- The latest challenge to the Colombian peace talks, triggered by the FARC’s capture of an army general on Sunday, is showing no signs of resolving anytime soon. Despite the fact that the FARC peace negotiating team said in an initial press conference that it had “no information” on the general’s whereabouts, the rebel leadership later confirmed his capture after one of its units released a statement explaining that it had taken him prisoner. As El Tiempo reports, FARC negotiator Pablo Catatumbo has stressed that the rebels are willing to negotiate with the government over the general. "The mechanisms for resolving this problem must be created, [and] proposing how to discuss this situation in Colombia lies in [President] Santos' hands," the guerrilla is quoted as saying. Caracol Radio reports that Catatumbo also expressed the FARC's commitment to getting peace talks on track, saying it is necessary to "find a prompt, peaceful and just solution to this problem." More in the U.S. press from the New York Times and Wall Street Journal.
- The incident has highlighted the difficulties of carrying out peace negotiations while hostilities continue. The FARC appear to be pressuring for a bilateral ceasefire, and have been joined by figures on the country’s left, as noted in yesterday’s briefing. Semana magazine reports that the main obstacles to a ceasefire are President Santos’ repeated claims that an end to hostilities will not occur until a final deal is reached, and the fact that the Uribe-led conservative opposition would likely criticize him ruthlessly for reversing on this point. El Espectador notes that lawmakers are already warning that a ceasefire could allow the guerrillas breathing space to regroup militarily.
- Fortunately, there have already been signs that the suspension of the peace talks will prove temporary. El Tiempo reports that President Santos has called on the guarantor nations of the Colombian peace process, Cuba and Norway, to step in and mediate the crisis at the negotiating table. And according to El Espectador, the International Committee of the Red Cross (ICRC) is preparing to serve as a facilitator of the general’s release.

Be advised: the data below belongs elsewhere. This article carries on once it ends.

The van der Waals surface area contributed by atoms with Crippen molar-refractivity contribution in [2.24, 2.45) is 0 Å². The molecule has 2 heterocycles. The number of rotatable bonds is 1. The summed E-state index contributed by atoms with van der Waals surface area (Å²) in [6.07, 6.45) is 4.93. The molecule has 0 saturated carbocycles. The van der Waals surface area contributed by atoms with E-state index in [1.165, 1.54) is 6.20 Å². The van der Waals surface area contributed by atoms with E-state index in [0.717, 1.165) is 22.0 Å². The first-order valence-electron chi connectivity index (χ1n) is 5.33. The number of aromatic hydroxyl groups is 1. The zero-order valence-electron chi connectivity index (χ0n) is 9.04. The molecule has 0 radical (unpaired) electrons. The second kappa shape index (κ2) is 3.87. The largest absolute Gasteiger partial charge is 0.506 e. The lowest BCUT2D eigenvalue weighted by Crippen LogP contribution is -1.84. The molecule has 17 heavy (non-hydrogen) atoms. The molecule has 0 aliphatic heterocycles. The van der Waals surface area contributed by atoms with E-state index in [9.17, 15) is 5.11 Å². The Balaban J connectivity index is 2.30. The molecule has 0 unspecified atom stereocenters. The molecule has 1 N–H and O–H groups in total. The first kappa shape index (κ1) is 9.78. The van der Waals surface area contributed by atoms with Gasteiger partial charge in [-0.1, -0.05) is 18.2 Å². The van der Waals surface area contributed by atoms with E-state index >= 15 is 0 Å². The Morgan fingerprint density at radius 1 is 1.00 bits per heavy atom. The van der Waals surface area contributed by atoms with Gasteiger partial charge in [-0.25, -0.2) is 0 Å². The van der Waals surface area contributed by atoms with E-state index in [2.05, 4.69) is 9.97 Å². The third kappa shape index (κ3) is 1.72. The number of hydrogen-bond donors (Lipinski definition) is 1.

- In a Miami Herald op-ed, United States Senator Marco Rubio discusses his recent visit to Colombia, and makes the case for an expanded U.S.-Colombia partnership. Among other things, the senator argues that the general’s kidnapping shows that the U.S. role “must be clearly defined as one of helping the Colombian government force the best possible outcome from any future dealings with the FARC.”
- Today marks the expiration of Venezuelan President Nicolas Maduro’s temporary authorization from Congress to legislate by decree. El Universal reports that the president issued 28 last-minute measures -- most related to economic policy -- yesterday, more than double the 13 other decrees he issued during his year-long period of expanded powers.
- According to El Periodico, Guatemala’s Constitutional Court has begun deliberating on the challenge to the recent judicial nominations in the country, which were suspended amid concerns voiced by civil society groups that the process involved backroom dealings. A final ruling on the case is expected in the coming days.
- Salvadoran news site El Faro reports on Honduran authorities’ apparent lack of a system to register disappearances, noting that not even the government’s Interior Ministry keeps a reliable tally of the number of individuals who have gone missing.
- The head of Honduras’ National Police has said that authorities have located the bodies of this year’s Miss Honduras and her older sister, both of whom have been missing for six days in a case that has made headlines in the Central American country. According to La Tribuna, police believe the boyfriend of the older sibling was responsible for the killings.